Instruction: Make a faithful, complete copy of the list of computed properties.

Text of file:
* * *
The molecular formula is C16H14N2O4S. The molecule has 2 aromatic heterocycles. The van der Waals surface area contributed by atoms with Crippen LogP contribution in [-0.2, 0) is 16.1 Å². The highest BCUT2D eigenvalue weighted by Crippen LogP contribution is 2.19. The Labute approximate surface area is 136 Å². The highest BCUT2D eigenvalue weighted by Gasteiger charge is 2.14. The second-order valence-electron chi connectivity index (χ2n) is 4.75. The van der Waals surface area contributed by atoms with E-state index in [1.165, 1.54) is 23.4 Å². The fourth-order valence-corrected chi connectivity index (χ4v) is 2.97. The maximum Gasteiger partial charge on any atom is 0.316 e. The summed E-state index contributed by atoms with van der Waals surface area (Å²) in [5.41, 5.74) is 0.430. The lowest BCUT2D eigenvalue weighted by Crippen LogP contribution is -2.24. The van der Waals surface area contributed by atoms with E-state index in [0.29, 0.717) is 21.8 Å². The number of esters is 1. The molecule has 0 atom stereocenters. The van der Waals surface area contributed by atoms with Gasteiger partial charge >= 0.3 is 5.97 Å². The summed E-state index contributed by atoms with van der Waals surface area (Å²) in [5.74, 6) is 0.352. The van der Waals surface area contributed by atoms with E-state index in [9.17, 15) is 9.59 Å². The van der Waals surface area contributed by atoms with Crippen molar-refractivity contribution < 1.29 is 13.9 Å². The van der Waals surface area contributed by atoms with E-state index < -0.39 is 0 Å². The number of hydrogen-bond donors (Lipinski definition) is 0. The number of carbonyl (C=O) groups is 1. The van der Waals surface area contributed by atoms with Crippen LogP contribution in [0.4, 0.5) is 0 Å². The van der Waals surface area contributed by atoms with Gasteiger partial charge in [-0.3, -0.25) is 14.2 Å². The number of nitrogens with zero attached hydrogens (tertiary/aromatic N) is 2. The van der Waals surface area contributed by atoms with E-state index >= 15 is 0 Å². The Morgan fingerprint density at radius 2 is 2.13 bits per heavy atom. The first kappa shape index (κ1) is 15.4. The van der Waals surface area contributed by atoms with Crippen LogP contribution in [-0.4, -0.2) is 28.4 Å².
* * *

The molecular formula is C16H14N2O4S. The molecule has 2 aromatic heterocycles. The van der Waals surface area contributed by atoms with Crippen LogP contribution in [-0.2, 0) is 16.1 Å². The highest BCUT2D eigenvalue weighted by Crippen LogP contribution is 2.19. The Labute approximate surface area is 136 Å². The highest BCUT2D eigenvalue weighted by Gasteiger charge is 2.14. The second-order valence-electron chi connectivity index (χ2n) is 4.75. The van der Waals surface area contributed by atoms with E-state index in [1.165, 1.54) is 23.4 Å². The fourth-order valence-corrected chi connectivity index (χ4v) is 2.97. The maximum Gasteiger partial charge on any atom is 0.316 e. The summed E-state index contributed by atoms with van der Waals surface area (Å²) in [5.41, 5.74) is 0.430. The lowest BCUT2D eigenvalue weighted by Crippen LogP contribution is -2.24. The van der Waals surface area contributed by atoms with E-state index in [0.29, 0.717) is 21.8 Å². The number of esters is 1. The molecule has 0 atom stereocenters. The van der Waals surface area contributed by atoms with Gasteiger partial charge >= 0.3 is 5.97 Å². The summed E-state index contributed by atoms with van der Waals surface area (Å²) in [5.74, 6) is 0.352. The van der Waals surface area contributed by atoms with E-state index in [9.17, 15) is 9.59 Å². The van der Waals surface area contributed by atoms with Crippen molar-refractivity contribution < 1.29 is 13.9 Å². The van der Waals surface area contributed by atoms with E-state index < -0.39 is 0 Å². The number of hydrogen-bond donors (Lipinski definition) is 0. The number of carbonyl (C=O) groups is 1. The van der Waals surface area contributed by atoms with Crippen LogP contribution in [0.4, 0.5) is 0 Å². The van der Waals surface area contributed by atoms with Gasteiger partial charge in [-0.3, -0.25) is 14.2 Å². The number of nitrogens with zero attached hydrogens (tertiary/aromatic N) is 2. The van der Waals surface area contributed by atoms with E-state index >= 15 is 0 Å². The Morgan fingerprint density at radius 2 is 2.13 bits per heavy atom. The first kappa shape index (κ1) is 15.4. The van der Waals surface area contributed by atoms with Crippen LogP contribution in [-0.4, -0.2) is 28.4 Å².